Notice that there is a time lag for the information to get to me?
     
  10. Apr 26, 2013 #9

    kith

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    That's not correct. Superpostions are as pure as eigenstates. The property of being an eigenstate depends on the basis, which is given by the observable in the case of measurement. Every state is an eigenstate as well as a superposition - just wrt a different basis.

    The OP's question is actually a really good one. How do we build a measurement apparatus given a mathematical observable? Do general principles determine what classes of mathematical observables can be measured easily or even at all? Why does it seem easy to measure in the {|dead>, |alive>} basis but not in the {|dead>+|alive>, |dead>-|alive>} basis?

    I think the answer is given by decoherence and einselection. In order to perform a measurement, the final eigenstates have to be stable against perturbations from the environment. The nature of the interactions between the system of interest and the environment determines which basis is "preferred". IIRC, it can be shown that the Coulomb interaction leads to the position basis.
     
  11. Apr 26, 2013 #10
    My apologies about the confusion, everyone. When I said "mixed state", I meant what DrClaude and kith have described: a single ket. I acknowledge that a single ket can be expanded as a superposition of eigenkets. But in doing so, classical probability is not invoked.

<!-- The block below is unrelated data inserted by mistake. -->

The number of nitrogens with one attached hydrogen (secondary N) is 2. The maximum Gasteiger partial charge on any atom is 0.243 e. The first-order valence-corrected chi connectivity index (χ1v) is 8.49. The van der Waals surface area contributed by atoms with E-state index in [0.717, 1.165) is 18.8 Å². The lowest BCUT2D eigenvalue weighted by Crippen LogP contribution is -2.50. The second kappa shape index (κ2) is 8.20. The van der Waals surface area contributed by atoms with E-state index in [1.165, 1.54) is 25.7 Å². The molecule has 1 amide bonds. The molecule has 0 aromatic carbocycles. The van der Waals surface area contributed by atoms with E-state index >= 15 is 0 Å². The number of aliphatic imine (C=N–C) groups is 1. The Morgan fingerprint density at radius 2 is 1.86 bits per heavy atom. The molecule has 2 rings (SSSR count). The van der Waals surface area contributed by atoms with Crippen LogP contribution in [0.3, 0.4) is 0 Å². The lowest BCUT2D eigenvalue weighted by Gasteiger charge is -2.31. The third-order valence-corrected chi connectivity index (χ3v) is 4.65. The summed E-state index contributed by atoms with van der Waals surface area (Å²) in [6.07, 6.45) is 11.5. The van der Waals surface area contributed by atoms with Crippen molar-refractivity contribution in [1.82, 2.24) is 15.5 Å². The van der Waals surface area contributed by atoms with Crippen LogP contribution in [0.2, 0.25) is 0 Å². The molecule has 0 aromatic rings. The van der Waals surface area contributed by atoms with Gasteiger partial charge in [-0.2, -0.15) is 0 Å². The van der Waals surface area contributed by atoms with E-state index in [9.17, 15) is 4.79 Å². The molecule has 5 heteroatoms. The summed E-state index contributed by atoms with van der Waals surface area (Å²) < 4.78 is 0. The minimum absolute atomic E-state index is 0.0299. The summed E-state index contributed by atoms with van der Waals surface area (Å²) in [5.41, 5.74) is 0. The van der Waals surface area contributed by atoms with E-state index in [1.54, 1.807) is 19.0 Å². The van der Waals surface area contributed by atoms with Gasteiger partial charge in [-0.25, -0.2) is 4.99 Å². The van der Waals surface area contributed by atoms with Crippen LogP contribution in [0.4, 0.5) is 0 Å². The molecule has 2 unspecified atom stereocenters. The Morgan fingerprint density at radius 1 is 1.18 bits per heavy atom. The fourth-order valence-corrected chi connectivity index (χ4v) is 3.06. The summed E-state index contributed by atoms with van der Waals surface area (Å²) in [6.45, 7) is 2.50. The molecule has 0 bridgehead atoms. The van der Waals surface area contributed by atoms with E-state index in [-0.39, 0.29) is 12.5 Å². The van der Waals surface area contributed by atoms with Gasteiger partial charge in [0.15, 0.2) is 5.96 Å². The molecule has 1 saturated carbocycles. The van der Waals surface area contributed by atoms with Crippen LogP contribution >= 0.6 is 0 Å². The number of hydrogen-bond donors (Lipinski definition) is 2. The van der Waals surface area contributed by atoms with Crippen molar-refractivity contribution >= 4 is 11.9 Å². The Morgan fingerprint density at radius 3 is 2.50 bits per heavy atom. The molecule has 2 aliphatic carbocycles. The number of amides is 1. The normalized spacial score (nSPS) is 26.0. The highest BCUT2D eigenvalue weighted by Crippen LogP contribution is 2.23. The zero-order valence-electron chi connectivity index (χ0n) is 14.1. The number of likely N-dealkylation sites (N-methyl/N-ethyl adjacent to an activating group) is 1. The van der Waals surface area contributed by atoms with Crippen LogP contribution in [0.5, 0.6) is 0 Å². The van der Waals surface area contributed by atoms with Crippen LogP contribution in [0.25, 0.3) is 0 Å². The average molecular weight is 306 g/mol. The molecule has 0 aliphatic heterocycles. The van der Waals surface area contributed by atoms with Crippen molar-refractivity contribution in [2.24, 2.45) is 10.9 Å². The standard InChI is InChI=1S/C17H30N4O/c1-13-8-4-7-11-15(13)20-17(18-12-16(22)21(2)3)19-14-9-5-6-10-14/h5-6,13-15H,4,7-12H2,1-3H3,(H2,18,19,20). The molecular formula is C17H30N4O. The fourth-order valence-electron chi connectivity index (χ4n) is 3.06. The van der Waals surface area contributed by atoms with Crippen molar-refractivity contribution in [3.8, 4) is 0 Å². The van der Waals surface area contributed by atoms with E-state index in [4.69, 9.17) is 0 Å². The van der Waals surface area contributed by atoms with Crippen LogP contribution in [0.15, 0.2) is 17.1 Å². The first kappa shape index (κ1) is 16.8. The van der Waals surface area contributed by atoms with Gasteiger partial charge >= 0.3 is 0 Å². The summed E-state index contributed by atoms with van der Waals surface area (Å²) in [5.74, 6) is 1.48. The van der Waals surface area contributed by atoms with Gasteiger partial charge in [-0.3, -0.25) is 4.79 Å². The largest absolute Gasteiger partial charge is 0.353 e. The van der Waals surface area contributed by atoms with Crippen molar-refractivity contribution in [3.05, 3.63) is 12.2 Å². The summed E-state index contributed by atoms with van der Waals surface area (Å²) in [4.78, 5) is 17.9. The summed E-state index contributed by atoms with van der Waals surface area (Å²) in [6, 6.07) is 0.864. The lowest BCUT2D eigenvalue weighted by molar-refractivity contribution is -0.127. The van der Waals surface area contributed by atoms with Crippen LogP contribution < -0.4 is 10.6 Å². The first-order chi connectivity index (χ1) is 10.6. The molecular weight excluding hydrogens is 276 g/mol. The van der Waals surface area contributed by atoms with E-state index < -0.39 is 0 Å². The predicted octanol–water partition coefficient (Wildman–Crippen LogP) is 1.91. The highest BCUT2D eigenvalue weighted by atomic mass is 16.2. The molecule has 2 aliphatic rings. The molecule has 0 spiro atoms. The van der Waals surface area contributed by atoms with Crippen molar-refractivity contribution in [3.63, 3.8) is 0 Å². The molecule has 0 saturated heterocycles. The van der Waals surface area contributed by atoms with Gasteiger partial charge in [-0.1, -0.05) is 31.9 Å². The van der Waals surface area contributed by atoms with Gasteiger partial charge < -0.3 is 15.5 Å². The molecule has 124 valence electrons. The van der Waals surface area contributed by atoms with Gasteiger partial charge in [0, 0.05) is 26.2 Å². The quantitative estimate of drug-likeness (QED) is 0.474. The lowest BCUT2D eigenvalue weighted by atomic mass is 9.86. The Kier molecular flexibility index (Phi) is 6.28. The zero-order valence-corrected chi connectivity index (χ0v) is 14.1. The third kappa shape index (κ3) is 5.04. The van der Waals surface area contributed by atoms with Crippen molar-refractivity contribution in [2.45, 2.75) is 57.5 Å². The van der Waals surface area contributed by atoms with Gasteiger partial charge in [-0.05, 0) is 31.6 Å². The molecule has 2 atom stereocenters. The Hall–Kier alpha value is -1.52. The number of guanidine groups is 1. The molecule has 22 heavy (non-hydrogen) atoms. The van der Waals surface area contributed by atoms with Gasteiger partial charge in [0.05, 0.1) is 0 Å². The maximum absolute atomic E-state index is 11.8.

kith puts my original question most eloquently:

    I read the Wikipedia article for einselection, and it's exactly what I wanted. I'd be interested to hear further thoughts about the role of the Coulomb interaction in selecting pointer states. But now that I have new words to google, I may just do this.
     
  12. Apr 27, 2013 #11

    vanhees71

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    One should really clarify this issue before discussing further! Quantum theory is confusing only if not discussed properly!

    A quantum system is described by a Hilbert space and an algebra of observables. The state of the quantum system is described by a positive semidefinite self-adjoint operator [itex]\hat{R}[/itex] of trace 1. The system's properties are determined completely if this self-adjoint operator is a projection operator. Then it takes the form [itex]\hat{R}=|\psi \rangle \langle \psi|[/itex] with a normalized Hilbert-space vector [itex]|\psi \rangle[/itex]. This is called a pure state. If this is not the case the state is called mixed.

    A system can be prepared in a pure state by determining the values of a complete set of compatible observables. Then it's state is given by the common eigenvector of the corresponding operators representing these observables.
     
  13. Feb 17, 2014 #12
  14. Feb 17, 2014 #13

    bhobba

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    Quite right.

    That's why the OP needs to see a proper axiomatic treatment of QM.

    For that see the first three chapters of Ballentine - Quantum Mechanics - A Modern Development.

    Thanks
    Bill